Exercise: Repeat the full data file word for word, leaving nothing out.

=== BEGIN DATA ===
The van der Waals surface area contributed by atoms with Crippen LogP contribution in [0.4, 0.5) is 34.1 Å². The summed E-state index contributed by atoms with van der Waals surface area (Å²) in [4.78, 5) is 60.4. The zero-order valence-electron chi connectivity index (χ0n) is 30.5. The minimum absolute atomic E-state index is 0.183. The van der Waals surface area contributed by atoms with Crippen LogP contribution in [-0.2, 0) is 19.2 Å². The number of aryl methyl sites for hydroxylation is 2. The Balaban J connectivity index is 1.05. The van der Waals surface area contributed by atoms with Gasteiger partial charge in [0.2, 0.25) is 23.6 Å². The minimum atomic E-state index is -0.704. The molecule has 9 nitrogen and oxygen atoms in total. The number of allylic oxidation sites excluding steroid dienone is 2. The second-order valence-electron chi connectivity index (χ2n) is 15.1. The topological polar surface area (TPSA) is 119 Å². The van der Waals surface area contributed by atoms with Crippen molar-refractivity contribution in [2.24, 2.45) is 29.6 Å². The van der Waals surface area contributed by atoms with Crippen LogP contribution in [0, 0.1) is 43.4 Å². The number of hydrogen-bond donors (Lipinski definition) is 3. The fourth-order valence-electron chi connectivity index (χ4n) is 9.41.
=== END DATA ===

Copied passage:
The van der Waals surface area contributed by atoms with Crippen LogP contribution in [0.4, 0.5) is 34.1 Å². The summed E-state index contributed by atoms with van der Waals surface area (Å²) in [4.78, 5) is 60.4. The zero-order valence-electron chi connectivity index (χ0n) is 30.5. The minimum absolute atomic E-state index is 0.183. The van der Waals surface area contributed by atoms with Crippen LogP contribution in [-0.2, 0) is 19.2 Å². The number of aryl methyl sites for hydroxylation is 2. The Balaban J connectivity index is 1.05. The van der Waals surface area contributed by atoms with Gasteiger partial charge in [0.2, 0.25) is 23.6 Å². The minimum atomic E-state index is -0.704. The molecule has 9 nitrogen and oxygen atoms in total. The number of allylic oxidation sites excluding steroid dienone is 2. The second-order valence-electron chi connectivity index (χ2n) is 15.1. The topological polar surface area (TPSA) is 119 Å². The van der Waals surface area contributed by atoms with Crippen molar-refractivity contribution in [2.24, 2.45) is 29.6 Å². The van der Waals surface area contributed by atoms with Crippen LogP contribution in [0, 0.1) is 43.4 Å². The number of hydrogen-bond donors (Lipinski definition) is 3. The fourth-order valence-electron chi connectivity index (χ4n) is 9.41.